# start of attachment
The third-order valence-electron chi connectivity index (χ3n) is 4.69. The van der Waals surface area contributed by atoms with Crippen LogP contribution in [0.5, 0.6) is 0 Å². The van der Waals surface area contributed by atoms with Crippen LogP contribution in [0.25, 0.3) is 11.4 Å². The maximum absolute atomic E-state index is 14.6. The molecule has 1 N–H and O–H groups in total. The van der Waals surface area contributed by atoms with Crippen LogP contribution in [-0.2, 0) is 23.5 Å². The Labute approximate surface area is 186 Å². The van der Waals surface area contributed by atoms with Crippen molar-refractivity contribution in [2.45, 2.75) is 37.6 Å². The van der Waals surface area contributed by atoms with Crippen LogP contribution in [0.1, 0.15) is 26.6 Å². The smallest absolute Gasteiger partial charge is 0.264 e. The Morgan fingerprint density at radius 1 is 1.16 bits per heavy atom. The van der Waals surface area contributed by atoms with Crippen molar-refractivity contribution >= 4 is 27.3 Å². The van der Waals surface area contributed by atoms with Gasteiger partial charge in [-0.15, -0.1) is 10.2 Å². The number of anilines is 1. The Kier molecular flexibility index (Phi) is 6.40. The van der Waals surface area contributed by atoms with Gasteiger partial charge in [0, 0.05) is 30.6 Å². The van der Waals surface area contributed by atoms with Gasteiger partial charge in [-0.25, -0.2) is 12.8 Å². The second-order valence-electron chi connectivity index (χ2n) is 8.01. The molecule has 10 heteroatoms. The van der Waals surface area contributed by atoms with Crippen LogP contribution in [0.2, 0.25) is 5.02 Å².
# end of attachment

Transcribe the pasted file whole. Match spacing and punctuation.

The third-order valence-electron chi connectivity index (χ3n) is 4.69. The van der Waals surface area contributed by atoms with Crippen LogP contribution in [0.5, 0.6) is 0 Å². The van der Waals surface area contributed by atoms with Crippen LogP contribution in [0.25, 0.3) is 11.4 Å². The maximum absolute atomic E-state index is 14.6. The molecule has 1 N–H and O–H groups in total. The van der Waals surface area contributed by atoms with Crippen LogP contribution in [-0.2, 0) is 23.5 Å². The Labute approximate surface area is 186 Å². The van der Waals surface area contributed by atoms with Crippen molar-refractivity contribution in [2.45, 2.75) is 37.6 Å². The van der Waals surface area contributed by atoms with Crippen LogP contribution in [0.1, 0.15) is 26.6 Å². The smallest absolute Gasteiger partial charge is 0.264 e. The Morgan fingerprint density at radius 1 is 1.16 bits per heavy atom. The van der Waals surface area contributed by atoms with Crippen molar-refractivity contribution >= 4 is 27.3 Å². The van der Waals surface area contributed by atoms with Gasteiger partial charge in [-0.15, -0.1) is 10.2 Å². The number of anilines is 1. The Kier molecular flexibility index (Phi) is 6.40. The van der Waals surface area contributed by atoms with Gasteiger partial charge in [0, 0.05) is 30.6 Å². The van der Waals surface area contributed by atoms with Gasteiger partial charge in [-0.25, -0.2) is 12.8 Å². The second-order valence-electron chi connectivity index (χ2n) is 8.01. The molecule has 10 heteroatoms. The van der Waals surface area contributed by atoms with Crippen LogP contribution in [0.2, 0.25) is 5.02 Å².